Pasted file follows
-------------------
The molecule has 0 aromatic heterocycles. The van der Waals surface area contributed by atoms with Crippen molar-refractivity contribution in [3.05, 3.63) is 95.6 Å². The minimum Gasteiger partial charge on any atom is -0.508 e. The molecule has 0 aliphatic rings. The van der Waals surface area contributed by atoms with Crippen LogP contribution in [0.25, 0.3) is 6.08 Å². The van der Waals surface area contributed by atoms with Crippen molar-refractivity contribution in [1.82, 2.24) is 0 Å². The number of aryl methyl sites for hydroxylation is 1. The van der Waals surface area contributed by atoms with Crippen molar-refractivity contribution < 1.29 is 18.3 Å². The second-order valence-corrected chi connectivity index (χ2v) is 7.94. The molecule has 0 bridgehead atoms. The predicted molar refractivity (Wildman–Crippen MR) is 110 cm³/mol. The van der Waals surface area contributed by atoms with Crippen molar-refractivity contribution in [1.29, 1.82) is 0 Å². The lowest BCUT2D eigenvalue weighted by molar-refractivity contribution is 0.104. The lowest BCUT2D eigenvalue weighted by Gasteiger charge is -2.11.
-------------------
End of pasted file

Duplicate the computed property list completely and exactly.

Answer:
The molecule has 0 aromatic heterocycles. The van der Waals surface area contributed by atoms with Crippen molar-refractivity contribution in [3.05, 3.63) is 95.6 Å². The minimum Gasteiger partial charge on any atom is -0.508 e. The molecule has 0 aliphatic rings. The van der Waals surface area contributed by atoms with Crippen LogP contribution in [0.25, 0.3) is 6.08 Å². The van der Waals surface area contributed by atoms with Crippen molar-refractivity contribution in [1.82, 2.24) is 0 Å². The number of aryl methyl sites for hydroxylation is 1. The van der Waals surface area contributed by atoms with Crippen molar-refractivity contribution < 1.29 is 18.3 Å². The second-order valence-corrected chi connectivity index (χ2v) is 7.94. The molecule has 0 bridgehead atoms. The predicted molar refractivity (Wildman–Crippen MR) is 110 cm³/mol. The van der Waals surface area contributed by atoms with Crippen molar-refractivity contribution in [1.29, 1.82) is 0 Å². The lowest BCUT2D eigenvalue weighted by molar-refractivity contribution is 0.104. The lowest BCUT2D eigenvalue weighted by Gasteiger charge is -2.11.